H. F. Mollet1*, G. Cliff2, H. L. Pratt3 Jr., J. D. Stevens4
1) Monterey Bay Aquarium, 886 Cannery Row, Monterey, CA 93940, USA
2) Natal Sharks Board, Private Bag 2, Umhlanga Rocks 4320, South Africa
3) NOAA/NMFS, Narragansett Lab, 28 Tarzwell Drive, Narragansett RI 02882, USA
4) CSIRO Marine Research, P. O. Box 1538, Hobart, Tasmania 7001, Australia
*Author for correspondence: firstname.lastname@example.org
Reproductive data from 95 mature female shortfin mako sharks Isurus oxyrinchus Rafinesque, 1810, including 35 pregnant females, together with data on about 450 post-natal fish were collected from around the world. Size at birth was approximately 70 cm total length (TL) and litter size varied from 4 to 25, increasing with maternal size. Embryo length-at-capture data predicted a gestation period of 15-18 months and late winter to mid-spring parturition in both hemispheres. A temporal analysis of uterus width index and gonadosomatic index of pregnant and post-partum females indicated that the reproductive cycle is three years. The median TL-at-maturity of females from the western North Atlantic (2.98 m) was larger than that of females from the Southern Hemisphere (2.73 m) and they were 16-19% heavier in the TL range of 2.5-3.5 m.
Recently ovulated females and a litter with 2.6-3.3 cm TL embryos having external gills, large yolk-sac, and still inside the eggcases, are described. We illustrate a 52.0 cm TL litter of embryos with huge yolk-filled stomachs. The embryos of 59.9 and 68.8 cm TL litters showed a decline in the mass of the yolk-filled stomach from 29.1 to 10.9% of total mass and increasing hepatosomatic indices from 3.7 to 7.0% as gestation advances. When the mass of the yolk-filled stomach was excluded, the mass-length relationship of shortfin mako embryos could be fitted with a power regression, similar to that of post-natal fish. The condition factor of lamnid embryos (including yolk-stomach mass) reached a maximum between 20-35 kg m-3 when the embryos are mid-term and have the largest yolk-stomachs. The condition factor of alopiid embryos remained constant, indicating that no large yolk-filled stomach develops.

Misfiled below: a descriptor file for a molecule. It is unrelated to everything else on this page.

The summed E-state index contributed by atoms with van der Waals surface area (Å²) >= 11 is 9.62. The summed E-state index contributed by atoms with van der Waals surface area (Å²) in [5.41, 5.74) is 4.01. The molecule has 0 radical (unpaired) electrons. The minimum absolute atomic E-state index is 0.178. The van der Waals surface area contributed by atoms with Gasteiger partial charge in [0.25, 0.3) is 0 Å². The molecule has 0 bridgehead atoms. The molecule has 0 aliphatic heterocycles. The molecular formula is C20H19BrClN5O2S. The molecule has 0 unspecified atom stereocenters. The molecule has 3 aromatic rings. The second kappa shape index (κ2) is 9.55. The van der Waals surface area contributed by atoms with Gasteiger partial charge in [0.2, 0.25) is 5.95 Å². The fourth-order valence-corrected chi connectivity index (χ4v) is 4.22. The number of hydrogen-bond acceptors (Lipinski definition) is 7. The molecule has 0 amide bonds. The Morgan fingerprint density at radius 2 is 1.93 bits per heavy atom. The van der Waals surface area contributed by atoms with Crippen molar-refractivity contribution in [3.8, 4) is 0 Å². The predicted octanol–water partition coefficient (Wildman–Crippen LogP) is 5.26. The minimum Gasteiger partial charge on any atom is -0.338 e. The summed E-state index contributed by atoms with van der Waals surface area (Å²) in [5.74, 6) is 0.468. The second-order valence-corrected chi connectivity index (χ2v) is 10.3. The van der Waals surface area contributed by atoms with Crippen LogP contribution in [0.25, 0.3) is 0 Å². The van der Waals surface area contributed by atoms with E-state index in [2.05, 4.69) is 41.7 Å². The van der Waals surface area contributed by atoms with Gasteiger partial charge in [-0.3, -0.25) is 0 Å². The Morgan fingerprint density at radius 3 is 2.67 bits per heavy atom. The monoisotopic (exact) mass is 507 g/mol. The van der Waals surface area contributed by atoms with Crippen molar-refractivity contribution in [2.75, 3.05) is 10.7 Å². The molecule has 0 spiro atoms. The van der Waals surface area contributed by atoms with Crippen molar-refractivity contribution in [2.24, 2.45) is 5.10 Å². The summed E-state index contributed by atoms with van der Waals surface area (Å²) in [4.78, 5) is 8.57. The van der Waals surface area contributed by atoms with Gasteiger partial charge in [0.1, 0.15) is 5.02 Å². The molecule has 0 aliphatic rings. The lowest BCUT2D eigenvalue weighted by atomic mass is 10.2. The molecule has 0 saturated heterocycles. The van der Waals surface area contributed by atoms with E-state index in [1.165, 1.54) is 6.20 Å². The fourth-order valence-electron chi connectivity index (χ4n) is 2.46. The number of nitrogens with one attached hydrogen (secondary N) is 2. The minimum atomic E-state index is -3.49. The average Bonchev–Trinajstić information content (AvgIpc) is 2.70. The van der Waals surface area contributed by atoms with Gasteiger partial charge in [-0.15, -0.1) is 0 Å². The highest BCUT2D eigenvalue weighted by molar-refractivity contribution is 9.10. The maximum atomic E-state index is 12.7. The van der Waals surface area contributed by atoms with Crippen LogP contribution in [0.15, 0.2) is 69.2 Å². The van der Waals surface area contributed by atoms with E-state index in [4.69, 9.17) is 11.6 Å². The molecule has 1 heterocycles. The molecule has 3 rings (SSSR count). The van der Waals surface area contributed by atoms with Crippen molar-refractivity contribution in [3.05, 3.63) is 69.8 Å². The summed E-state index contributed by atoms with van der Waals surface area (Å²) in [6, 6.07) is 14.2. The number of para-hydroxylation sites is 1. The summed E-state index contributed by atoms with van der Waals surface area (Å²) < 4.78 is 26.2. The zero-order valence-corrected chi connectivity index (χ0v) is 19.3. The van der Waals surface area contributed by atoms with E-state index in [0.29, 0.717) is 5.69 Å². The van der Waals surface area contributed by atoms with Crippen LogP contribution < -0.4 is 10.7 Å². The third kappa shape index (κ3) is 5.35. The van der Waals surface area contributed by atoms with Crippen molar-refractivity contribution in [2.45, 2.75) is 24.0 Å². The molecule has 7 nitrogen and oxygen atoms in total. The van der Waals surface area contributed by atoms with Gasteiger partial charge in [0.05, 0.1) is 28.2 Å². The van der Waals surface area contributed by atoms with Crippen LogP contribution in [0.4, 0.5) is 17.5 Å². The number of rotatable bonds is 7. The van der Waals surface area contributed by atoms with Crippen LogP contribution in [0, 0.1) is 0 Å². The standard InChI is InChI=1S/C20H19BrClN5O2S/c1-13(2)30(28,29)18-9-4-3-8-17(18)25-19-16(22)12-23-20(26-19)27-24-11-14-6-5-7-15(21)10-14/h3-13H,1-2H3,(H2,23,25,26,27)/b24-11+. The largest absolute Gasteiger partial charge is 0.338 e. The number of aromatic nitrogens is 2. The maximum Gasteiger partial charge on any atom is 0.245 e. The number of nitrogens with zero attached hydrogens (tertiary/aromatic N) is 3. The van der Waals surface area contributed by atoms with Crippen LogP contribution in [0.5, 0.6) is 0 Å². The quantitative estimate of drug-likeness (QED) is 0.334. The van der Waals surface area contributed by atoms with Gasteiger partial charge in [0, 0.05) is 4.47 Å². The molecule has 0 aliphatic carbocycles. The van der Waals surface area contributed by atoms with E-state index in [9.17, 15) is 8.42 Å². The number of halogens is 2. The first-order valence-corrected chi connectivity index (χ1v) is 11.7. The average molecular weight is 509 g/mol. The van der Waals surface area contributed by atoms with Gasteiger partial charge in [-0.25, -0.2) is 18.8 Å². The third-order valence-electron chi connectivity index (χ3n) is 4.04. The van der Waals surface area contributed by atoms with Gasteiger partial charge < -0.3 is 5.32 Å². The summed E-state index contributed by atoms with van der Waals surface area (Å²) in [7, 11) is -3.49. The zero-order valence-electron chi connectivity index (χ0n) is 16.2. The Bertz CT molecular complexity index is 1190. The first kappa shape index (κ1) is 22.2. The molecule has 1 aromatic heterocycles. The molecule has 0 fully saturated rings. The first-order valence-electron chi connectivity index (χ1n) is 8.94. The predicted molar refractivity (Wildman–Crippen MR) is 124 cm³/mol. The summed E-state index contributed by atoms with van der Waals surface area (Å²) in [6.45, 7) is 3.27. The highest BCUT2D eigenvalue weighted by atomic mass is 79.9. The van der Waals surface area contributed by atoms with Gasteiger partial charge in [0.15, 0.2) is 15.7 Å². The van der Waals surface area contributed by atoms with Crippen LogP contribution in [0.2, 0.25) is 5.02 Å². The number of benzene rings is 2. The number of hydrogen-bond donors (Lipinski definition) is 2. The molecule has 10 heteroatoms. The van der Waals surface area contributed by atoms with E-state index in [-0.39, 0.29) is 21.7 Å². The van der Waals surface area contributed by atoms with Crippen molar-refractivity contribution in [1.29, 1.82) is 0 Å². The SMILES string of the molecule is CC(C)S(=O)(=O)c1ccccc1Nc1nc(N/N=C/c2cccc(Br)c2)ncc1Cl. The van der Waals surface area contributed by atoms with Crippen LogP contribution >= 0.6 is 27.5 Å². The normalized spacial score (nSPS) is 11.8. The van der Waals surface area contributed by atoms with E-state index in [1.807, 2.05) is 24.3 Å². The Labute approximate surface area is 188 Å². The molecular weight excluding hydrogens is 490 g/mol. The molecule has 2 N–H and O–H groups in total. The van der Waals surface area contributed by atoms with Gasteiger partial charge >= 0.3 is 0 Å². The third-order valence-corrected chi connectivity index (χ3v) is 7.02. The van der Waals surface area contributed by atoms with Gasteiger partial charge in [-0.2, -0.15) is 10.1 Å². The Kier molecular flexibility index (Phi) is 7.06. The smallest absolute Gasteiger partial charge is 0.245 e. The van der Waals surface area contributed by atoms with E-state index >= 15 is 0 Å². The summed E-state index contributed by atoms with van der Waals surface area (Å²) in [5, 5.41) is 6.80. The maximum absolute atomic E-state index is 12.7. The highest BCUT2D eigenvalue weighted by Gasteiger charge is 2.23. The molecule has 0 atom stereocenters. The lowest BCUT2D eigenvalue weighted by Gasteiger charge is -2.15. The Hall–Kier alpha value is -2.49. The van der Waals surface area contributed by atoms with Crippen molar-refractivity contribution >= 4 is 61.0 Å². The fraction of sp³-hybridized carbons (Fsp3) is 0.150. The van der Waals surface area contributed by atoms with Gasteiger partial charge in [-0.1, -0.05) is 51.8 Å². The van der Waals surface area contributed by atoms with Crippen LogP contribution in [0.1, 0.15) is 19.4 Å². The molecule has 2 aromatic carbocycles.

Abstract of paper in Fishery Bulletin 98:299-318 (2000).
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